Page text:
He was born Henry John Deutschendorf, Junior in nineteen-forty three in Roswell, New Mexico. John's grandmother gave him his first musical instrument when he was seven years old. When he began performing, he changed his last name to Denver, after the capital of his favorite state, Colorado.

In nineteen sixty-five, John Denver joined the band called the Chad Mitchell Trio. He later left the group to perform alone. His first hit record was "Take Me Home, Country Roads" in nineteen seventy-one.


He had a very successful career with hit songs like "Sunshine on my Shoulders", "Annie's Song" and "Thank God I'm a Country Boy." This song, "Rocky Mountain High," is one of the official songs of Colorado.


John Denver sold more than one hundred million albums around the world. He received many music industry awards. He used his popularity to support environmental causes. He started an environmental education and research center.

In nineteen-ninety seven, John Denver was killed when the plane he was piloting crashed. A memorial sign where his plane crashed contains lines from his song "Windsong": "So welcome the wind and the wisdom she offers. Follow her summons when she calls again."



Madeleine Peyroux is known for her soft and dreamy voice which she made famous with her hit album, "Careless Love," in two thousand four. On her latest album, "Bare Bones," the thirty-four year old performer continues to combine the sounds of jazz, folk music and the blues. But on this album, Peyroux does not sing songs made famous by other artists. She helped write all eleven songs on the album. Faith Lapidus has more.



That was "Instead," a song that takes listeners back in time. Madeleine Peyroux's voice is most often compared to Billie Holiday.

Peyroux has said that the great blues singers Billie Holiday and Bessie Smith still help shape her identity.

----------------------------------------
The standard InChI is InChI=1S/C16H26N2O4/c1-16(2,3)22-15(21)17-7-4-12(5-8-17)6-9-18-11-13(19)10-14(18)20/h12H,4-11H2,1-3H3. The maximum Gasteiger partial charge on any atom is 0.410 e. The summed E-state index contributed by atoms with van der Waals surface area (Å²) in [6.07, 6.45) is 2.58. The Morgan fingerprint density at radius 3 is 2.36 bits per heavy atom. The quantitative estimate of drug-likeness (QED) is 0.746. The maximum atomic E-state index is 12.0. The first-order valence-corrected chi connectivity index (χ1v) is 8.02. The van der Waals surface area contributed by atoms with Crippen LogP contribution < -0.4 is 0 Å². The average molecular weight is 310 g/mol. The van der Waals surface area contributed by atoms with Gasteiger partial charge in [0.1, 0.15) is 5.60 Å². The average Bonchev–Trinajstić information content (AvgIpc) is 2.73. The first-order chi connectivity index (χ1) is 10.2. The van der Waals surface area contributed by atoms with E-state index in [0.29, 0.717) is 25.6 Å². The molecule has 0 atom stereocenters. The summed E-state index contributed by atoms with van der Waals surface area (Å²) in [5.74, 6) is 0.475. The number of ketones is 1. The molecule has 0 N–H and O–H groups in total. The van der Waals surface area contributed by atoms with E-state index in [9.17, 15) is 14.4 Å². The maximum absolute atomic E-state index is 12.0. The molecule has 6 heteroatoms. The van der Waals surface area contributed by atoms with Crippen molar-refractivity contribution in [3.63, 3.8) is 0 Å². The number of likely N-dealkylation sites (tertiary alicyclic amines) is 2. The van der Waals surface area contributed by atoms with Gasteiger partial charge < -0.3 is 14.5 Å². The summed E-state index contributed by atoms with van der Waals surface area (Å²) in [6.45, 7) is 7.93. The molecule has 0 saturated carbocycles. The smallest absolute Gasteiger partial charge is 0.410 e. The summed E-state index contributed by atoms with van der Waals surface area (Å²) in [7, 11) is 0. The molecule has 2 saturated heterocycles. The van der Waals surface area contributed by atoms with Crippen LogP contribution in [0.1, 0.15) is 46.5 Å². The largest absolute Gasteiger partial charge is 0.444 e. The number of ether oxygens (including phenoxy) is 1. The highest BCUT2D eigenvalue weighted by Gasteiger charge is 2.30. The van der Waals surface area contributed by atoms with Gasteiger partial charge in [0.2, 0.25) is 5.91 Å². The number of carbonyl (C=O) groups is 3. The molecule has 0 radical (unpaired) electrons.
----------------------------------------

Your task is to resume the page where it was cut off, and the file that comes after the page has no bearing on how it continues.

Peyroux first began performing popular jazz and blues songs as a teenager in the streets of Paris, France. She has said that writing the songs on "Bare Bones" was a very new experience, almost like making her first album over again.

Her aim in writing is to keep each song as clear and simple as possible while also telling a story. Madeleine Peyroux says making this record felt good, like opening a shade into sunlight in the morning. Here is the poetic song "Love and Treachery".


We leave you with a song Madeleine Peyroux wrote by herself. She wrote "I Must Be Saved" to honor the folk singer Odetta whom Peyroux calls her spiritual grandmother. Peyroux says the song shows that a person might have troubles, but it is always possible to survive and carry on.



I'm Doug Johnson. I hope you enjoyed our program today.

It was written by Lawan Davis, Marisel Salazar and Dana Demange who was also the producer. For transcripts, MP3s and podcasts of our programs, go to You can also write comments about our programs.

Do you have a question about American people, places or things? Send your questions about American life to Or write to American Mosaic, VOA Special English, Washington, D.C., two-zero-two-three-seven, U.S.A. Please include your full name and where you live.

Join us again next week for AMERICAN MOSAIC, VOA's radio magazine in Special English.